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I bought two: one Ultimate and one Incredible machine. I got them used off Goodwill auction site (first mistake) turns out it was the bed of one of the machines is warped- someone left it out in the sun or ??? and it's warped just enough that you can't really tell by just looking at it straight on. It took days of me watching the how-to videos, almost in tears wondering why I wasn't able to knit with it and why it kept sticking and jamming. So, I switched beds and now have one decent working machine. I hesitate to call it a machine as it is more like a toy, but now I am sold on the idea of getting a real machine. I will, but I would want my husband to see something come out of this machine first, so he'll believe me when I tell him it's not another one of my "needs" that collects dust in the crafts room that is crowded with things I "just had to have".

I know there are a lot of different knitting machines out there. I fear going out and buying one myself as I don't even know what to look for, or if it would be missing any important parts. The type of machine I would want is basically one I would knit up afghans or cardigans, basically for DK or thicker gauge yarn. The Bond machines have keyplates for different size yarns, do other machines have that capability? Reason I ask here in KP, Ive been to many great machine knitting websites, but I kind of want to read what others have to say personally. Like, what can you make with yours? is it limited to certain yarn sizes? what can yours do that a toy Bond machine can not do? I'll be watching this topic.
 

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I was like you when I bought my LK150. Because I didn't know anything about knitting machines and had no one to teach me, I opted for a new one purchased off eBay. If you are serious about machine knitting, I would recommend ultimately getting a machine that can do ribbing. The LK150 is a nice machine that handles a wide variety of yarns, but there is no ribber available for it. To do a cardigan, for example, typically you will want ribbing on the hem and cuffs, and perhaps around the neck. With my machine, I need to do those by hand. Although it is possible to do mock ribbing on a machine like mine, it does not have the really nice stretch characteristics of real ribbing. You also want a machine that can do automatic patterning for you. Although I can do patterning by hand, it would be much faster and less work if there were a punch card reader for my machine.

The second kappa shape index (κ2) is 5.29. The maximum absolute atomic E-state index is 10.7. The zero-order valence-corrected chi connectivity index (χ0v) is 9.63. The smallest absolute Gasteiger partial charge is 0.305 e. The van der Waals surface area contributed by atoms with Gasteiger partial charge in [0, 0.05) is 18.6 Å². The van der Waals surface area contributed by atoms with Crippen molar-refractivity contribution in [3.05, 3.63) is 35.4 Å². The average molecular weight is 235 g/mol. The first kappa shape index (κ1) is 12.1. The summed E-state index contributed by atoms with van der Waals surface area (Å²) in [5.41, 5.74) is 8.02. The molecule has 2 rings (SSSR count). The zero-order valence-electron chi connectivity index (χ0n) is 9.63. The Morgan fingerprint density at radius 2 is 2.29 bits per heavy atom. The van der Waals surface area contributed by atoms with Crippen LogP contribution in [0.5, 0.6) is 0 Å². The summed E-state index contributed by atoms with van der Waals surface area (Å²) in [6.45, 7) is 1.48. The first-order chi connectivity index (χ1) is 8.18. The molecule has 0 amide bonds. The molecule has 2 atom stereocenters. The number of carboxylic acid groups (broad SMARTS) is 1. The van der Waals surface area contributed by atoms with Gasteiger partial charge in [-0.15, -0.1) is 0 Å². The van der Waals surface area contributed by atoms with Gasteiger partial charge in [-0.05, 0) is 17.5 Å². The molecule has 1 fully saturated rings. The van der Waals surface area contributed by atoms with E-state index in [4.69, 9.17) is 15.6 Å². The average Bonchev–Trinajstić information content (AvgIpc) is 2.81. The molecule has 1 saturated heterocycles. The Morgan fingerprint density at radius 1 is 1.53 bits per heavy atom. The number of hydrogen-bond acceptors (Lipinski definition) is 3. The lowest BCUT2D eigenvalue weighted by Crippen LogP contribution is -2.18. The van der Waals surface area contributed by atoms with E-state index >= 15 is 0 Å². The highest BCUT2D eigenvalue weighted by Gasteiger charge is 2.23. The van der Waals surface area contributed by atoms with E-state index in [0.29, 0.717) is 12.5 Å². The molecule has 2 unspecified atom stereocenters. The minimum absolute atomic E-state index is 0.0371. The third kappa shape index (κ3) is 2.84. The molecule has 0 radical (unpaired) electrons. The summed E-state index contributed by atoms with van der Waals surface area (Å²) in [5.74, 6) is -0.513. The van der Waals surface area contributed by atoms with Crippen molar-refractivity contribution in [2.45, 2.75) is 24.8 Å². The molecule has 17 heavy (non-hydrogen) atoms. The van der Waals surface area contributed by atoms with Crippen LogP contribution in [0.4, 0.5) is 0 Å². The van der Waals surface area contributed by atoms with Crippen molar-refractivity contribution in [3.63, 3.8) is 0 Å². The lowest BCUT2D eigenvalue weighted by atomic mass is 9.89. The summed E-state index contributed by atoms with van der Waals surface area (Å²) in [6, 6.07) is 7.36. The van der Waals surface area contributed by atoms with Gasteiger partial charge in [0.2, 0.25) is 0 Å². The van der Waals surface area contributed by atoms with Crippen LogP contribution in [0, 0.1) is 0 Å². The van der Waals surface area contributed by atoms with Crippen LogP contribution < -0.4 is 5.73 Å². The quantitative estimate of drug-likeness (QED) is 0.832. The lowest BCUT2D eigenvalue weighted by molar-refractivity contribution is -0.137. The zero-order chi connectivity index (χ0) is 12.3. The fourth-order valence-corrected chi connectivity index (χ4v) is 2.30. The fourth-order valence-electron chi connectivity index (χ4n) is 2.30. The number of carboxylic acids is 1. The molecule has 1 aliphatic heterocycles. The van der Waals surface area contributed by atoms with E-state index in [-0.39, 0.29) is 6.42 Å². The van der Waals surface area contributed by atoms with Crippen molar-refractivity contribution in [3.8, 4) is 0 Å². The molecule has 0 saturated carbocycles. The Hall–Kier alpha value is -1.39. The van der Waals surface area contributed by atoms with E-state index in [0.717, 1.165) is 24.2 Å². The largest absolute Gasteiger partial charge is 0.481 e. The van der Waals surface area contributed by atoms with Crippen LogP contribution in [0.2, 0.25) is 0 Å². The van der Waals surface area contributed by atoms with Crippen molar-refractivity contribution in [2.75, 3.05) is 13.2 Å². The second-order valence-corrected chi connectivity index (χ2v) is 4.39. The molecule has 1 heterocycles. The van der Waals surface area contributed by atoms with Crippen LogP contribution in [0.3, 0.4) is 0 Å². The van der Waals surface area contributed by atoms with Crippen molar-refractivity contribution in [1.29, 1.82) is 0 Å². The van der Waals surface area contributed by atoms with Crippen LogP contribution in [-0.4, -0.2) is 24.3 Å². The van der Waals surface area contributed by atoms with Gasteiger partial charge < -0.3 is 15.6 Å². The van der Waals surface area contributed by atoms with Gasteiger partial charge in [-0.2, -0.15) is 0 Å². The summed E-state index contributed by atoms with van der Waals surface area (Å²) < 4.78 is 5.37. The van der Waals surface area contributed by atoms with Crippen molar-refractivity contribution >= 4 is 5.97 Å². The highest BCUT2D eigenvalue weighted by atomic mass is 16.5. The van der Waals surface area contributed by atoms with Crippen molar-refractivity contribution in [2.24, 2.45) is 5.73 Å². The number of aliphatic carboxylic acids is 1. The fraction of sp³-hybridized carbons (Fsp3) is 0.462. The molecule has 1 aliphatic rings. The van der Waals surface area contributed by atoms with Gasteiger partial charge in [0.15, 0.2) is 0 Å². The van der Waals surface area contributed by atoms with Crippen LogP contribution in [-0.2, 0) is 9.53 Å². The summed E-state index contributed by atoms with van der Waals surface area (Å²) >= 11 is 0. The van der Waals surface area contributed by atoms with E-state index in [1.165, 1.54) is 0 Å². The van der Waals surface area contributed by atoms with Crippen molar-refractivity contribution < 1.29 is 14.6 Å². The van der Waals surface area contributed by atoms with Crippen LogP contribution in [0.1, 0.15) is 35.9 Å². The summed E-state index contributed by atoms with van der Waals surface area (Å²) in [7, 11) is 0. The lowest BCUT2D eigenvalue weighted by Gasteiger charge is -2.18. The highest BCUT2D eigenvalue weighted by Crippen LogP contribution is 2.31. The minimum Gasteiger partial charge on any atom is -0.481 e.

If I were ever to upgrade, I think I would first decide on the specific machine(s) I would be interested in. I have seen really wonderful recommendations here from experienced machine knitters, and I'm sure they will respond to you as well. Then, I would allow myself a year to check Craigslist and local Facebook marketplace listings daily, looking for a machine in good working order. Granted some may be from estate sales, but there will be some from experienced knitters looking to downsize. Buying used locally keeps the price down (good machines are expensive!) and you can ask for a demonstration that the machine works.

I know people have made wonderful sweaters, etc. on Bond machines. It would be a good idea to become skillful at all aspects of the Bond before moving up. It's not only the machine that limits, but our skill in using it. There is as much to learn about machine knitting as there is to learn with hand knitting -- a lot!!! However, it's possible to turn out beautiful garments with even the simplest of stitches with mastery of skills.
 

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For thicker yarns, you need to look for a "bulky" machine. I have a Silver Reed 360 and that is for finer yarns. I think that the ribber I also got helps tremendously. They exist for bulky machines as well. Mine uses punch cards for patterning and that's nice, but it takes a while to make your own and there is a limit to the number of stitches in the pattern. Electronic machines ought to be better at more advanced patterns (but I haven't looked into them that much). There is also something called a knit radar that takes a pattern (like a sewing pattern) and helps you to know where to do increases and decreases when you knit sweaters and stuff.

When it comes to brand... I stumbled upon the Silver Reed, but there are others, and some work differently than others, but all work in the same basic manner (unless it's an old machine), so look for price, availability and tools. Let that help you decide on brand.